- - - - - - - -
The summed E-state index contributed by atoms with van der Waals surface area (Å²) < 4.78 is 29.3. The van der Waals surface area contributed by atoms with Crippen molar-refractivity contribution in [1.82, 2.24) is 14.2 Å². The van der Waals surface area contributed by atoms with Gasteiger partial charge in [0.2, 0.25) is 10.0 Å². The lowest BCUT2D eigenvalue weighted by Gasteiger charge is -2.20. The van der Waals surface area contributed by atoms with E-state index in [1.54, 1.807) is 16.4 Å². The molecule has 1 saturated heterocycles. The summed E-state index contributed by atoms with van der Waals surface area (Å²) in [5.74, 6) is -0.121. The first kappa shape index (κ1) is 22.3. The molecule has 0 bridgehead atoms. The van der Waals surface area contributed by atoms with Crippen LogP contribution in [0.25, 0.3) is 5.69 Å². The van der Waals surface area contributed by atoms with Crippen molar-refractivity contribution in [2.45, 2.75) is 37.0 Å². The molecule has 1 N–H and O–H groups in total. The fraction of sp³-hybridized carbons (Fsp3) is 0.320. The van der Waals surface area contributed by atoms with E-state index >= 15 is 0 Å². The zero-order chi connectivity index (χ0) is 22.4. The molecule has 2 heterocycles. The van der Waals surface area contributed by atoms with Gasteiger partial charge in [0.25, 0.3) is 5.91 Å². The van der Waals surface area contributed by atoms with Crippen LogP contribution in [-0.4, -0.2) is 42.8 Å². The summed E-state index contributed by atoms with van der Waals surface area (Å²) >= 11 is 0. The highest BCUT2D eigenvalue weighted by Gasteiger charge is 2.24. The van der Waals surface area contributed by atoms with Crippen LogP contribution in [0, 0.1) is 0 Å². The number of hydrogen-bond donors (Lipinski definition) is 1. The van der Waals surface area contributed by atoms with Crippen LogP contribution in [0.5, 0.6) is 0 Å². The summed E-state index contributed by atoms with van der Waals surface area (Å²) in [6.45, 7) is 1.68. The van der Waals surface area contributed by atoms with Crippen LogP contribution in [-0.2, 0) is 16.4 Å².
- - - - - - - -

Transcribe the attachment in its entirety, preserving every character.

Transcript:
The summed E-state index contributed by atoms with van der Waals surface area (Å²) < 4.78 is 29.3. The van der Waals surface area contributed by atoms with Crippen molar-refractivity contribution in [1.82, 2.24) is 14.2 Å². The van der Waals surface area contributed by atoms with Gasteiger partial charge in [0.2, 0.25) is 10.0 Å². The lowest BCUT2D eigenvalue weighted by Gasteiger charge is -2.20. The van der Waals surface area contributed by atoms with E-state index in [1.54, 1.807) is 16.4 Å². The molecule has 1 saturated heterocycles. The summed E-state index contributed by atoms with van der Waals surface area (Å²) in [5.74, 6) is -0.121. The first kappa shape index (κ1) is 22.3. The molecule has 0 bridgehead atoms. The van der Waals surface area contributed by atoms with Crippen LogP contribution in [0.25, 0.3) is 5.69 Å². The van der Waals surface area contributed by atoms with Crippen molar-refractivity contribution in [2.45, 2.75) is 37.0 Å². The molecule has 1 N–H and O–H groups in total. The fraction of sp³-hybridized carbons (Fsp3) is 0.320. The van der Waals surface area contributed by atoms with E-state index >= 15 is 0 Å². The zero-order chi connectivity index (χ0) is 22.4. The molecule has 2 heterocycles. The van der Waals surface area contributed by atoms with Gasteiger partial charge in [0.25, 0.3) is 5.91 Å². The van der Waals surface area contributed by atoms with Crippen LogP contribution in [-0.4, -0.2) is 42.8 Å². The summed E-state index contributed by atoms with van der Waals surface area (Å²) >= 11 is 0. The highest BCUT2D eigenvalue weighted by Gasteiger charge is 2.24. The van der Waals surface area contributed by atoms with Crippen LogP contribution in [0, 0.1) is 0 Å². The number of hydrogen-bond donors (Lipinski definition) is 1. The van der Waals surface area contributed by atoms with Crippen LogP contribution in [0.5, 0.6) is 0 Å². The summed E-state index contributed by atoms with van der Waals surface area (Å²) in [6.45, 7) is 1.68. The van der Waals surface area contributed by atoms with Crippen LogP contribution in [-0.2, 0) is 16.4 Å².